We first learned about the Golden Swan from The Rough Guide to New York City. The garden site formerly housed a bar, The Golden Swan Bar, "variously called The Hell Hole, Bucket of Blood, and other such inviting names" and was frequented by playwright Eugene O'Neill who "drew many of his characters from the bar's personalities" (p. 106).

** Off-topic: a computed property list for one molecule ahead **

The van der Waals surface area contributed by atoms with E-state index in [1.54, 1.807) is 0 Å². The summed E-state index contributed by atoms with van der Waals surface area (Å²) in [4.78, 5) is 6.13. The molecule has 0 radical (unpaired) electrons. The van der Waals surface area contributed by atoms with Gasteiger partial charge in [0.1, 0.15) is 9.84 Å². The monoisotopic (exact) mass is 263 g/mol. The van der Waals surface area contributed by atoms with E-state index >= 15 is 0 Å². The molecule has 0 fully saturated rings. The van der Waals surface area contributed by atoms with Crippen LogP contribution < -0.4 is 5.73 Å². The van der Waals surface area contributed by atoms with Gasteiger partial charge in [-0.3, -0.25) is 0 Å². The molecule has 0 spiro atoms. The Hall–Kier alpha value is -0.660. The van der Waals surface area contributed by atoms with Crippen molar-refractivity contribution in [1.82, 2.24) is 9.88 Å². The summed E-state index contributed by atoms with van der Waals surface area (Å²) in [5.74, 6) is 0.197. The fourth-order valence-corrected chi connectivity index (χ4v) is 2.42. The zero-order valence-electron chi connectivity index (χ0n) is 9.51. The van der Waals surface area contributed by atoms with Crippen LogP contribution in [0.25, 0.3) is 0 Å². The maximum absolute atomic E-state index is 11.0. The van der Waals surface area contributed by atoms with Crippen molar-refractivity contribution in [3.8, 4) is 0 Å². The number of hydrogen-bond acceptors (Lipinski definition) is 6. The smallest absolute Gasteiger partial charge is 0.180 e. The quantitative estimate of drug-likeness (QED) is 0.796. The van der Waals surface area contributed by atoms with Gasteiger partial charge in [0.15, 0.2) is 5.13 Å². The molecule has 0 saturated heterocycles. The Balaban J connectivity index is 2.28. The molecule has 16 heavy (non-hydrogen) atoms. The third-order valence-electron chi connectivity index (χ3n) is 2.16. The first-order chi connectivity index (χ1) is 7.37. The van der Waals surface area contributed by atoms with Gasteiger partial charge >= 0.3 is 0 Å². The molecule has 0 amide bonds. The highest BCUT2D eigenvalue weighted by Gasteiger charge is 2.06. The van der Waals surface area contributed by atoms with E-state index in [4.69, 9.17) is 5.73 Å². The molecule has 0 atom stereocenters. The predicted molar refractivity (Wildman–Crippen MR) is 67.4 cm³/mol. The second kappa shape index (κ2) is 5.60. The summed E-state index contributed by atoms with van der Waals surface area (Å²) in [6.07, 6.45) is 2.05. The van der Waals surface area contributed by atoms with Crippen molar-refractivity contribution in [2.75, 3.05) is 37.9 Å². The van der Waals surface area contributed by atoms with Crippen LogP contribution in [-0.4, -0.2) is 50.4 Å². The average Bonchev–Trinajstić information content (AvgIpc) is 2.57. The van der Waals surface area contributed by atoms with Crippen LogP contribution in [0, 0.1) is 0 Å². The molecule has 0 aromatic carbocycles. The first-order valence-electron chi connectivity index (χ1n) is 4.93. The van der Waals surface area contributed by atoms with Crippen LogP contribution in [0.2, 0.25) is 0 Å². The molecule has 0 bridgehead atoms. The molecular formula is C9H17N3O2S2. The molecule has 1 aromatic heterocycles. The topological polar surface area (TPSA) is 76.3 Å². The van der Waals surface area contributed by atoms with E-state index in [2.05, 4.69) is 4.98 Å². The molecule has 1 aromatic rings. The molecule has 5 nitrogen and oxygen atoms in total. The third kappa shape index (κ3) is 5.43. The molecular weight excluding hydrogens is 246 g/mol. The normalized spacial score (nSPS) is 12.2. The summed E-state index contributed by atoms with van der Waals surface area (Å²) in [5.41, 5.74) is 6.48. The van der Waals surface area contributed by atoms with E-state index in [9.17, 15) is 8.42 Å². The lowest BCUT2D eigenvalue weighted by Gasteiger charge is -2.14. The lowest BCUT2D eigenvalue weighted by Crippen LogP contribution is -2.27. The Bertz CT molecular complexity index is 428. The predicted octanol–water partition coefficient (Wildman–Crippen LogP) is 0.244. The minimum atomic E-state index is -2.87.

According to the Parks website, the Golden Swan was demolished in 1928 to make way for the Sixth Avenue subway line. In 1934, the City was assigned jurisdiction of the parcel was deeded to the City and in 1935, a playground was opened. (Parks did not receive official ownership of the parcel until 1953.) In 1999, Mayor Giuliani and Council Member Christine Quinn allocated capital funding to transform "this formerly bedraggled open patch of asphalt and concrete into" the garden one sees today. The tree list includes number of trees such as the Japanese dogwood ( Cornus kousa), Flowering dogwood (Cornus florida), Serbian spruce (Picea omorika), Japanese maple (Acer japonica), Dawn redwood (Metasequora glyptostroboides), and Saucer magnolia (Magnolia x soulangiana). Read about the trees in another small park in the area.